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article imageConsumers 'keenly aware' of data breaches, will boycott services

By James Walker     Feb 9, 2018 in Technology
Almost 70% of consumers would refuse to use a company with poor data protection standards, according to new research. Inadequate data protection could severely impact a company's reputation. 55% of consumers would avoid firms with historical incidents.
RSA Security published a report on the impact of poor data protection practices for companies handling personal information. As covered by ITProPortal, the statistics revealed will be of concern to firms who've previously experienced a data-related incident. Consumers are extremely sceptical of the ability of companies to protect their data, so a sound strategy is crucial for success.
69 percent of survey respondents said they would boycott a company known to lack adequate data protection. 55 percent said they would avoid providing their details to a firm that has previously sold or misused its information. Consumers are primarily concerned about the risk of third-party data theft, worrying that hackers could obtain the information and steal their money or identity.
The survey also uncovered a general unwillingness to supply data when registering for new services and products. 41 percent of consumers admitted to using falsified data when creating new accounts. People avoid submitting their real details unless they're convinced by a company's reputation, indicating that headline-making breaches have boosted consumer awareness of data sharing risks.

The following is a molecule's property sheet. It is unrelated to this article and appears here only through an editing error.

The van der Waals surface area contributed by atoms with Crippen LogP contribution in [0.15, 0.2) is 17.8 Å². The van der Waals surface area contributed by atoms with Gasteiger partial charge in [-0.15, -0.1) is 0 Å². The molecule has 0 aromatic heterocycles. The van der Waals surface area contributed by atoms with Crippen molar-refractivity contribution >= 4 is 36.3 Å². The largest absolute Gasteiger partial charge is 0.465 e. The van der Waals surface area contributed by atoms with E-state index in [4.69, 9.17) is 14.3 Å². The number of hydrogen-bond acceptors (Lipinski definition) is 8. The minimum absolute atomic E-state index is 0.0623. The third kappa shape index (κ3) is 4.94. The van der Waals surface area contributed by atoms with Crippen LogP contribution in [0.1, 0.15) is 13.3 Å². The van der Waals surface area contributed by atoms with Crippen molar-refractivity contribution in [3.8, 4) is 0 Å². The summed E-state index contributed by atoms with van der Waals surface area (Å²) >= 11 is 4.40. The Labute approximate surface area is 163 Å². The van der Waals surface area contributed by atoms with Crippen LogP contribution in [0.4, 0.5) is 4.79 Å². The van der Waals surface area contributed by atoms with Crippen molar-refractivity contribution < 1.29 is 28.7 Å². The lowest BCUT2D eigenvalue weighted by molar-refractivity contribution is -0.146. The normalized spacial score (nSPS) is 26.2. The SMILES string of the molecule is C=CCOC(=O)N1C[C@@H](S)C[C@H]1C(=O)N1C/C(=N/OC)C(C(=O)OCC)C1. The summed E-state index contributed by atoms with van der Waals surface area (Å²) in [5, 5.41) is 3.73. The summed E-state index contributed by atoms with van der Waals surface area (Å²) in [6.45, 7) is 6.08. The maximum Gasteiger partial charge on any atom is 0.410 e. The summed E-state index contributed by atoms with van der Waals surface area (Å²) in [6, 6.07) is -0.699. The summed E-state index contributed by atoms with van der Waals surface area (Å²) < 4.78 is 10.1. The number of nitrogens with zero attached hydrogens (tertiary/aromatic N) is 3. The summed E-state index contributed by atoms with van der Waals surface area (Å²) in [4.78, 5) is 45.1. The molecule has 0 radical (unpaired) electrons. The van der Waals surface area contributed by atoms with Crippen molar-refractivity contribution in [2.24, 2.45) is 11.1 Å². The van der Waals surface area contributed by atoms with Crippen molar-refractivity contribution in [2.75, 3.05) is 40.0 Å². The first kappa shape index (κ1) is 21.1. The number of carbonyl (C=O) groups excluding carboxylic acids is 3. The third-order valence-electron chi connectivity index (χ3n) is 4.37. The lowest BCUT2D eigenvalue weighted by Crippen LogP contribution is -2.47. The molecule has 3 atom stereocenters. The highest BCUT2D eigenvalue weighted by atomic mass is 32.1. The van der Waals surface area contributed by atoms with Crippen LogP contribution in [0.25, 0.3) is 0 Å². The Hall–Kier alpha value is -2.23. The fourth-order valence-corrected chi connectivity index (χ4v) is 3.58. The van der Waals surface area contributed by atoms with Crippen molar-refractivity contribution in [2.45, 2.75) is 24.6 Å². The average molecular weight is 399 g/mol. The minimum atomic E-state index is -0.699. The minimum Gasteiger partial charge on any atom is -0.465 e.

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This has serious implications for firms that need to obtain data from their customers. The findings demonstrate there are clear business benefits for companies that can develop and maintain responsible data protection practices. However, consumer perception of the digital industry is being impacted by the failings of firms which do fall victim to breaches. Those companies are likely to face business consequences from data protection regulators and consumers alike.
"Consumers are keenly aware of recent high profile breaches, and are therefore demanding much more from the companies that handle their data," ITProPortal reports Rashmi Knowles, Field CTO of the EMEA region at RSA Security, said. "The business impact of not ensuring appropriate levels of security will reach far beyond fines for compromising customer data. The financial and reputational damage of a data breach in 2018 could be devastating."
Incoming regulations such as GDPR might help convince consumers that firms are able to protect their data. Nonetheless, it's clear that public scepticism of online services is growing as people create new accounts. Firms need to be able to demonstrate they have adequate data protection systems, which might include usage of new security technologies and proactive maintenance to detect intrusions before they become established.
More about data breaches, Data protection, Online services, Cybersecurity
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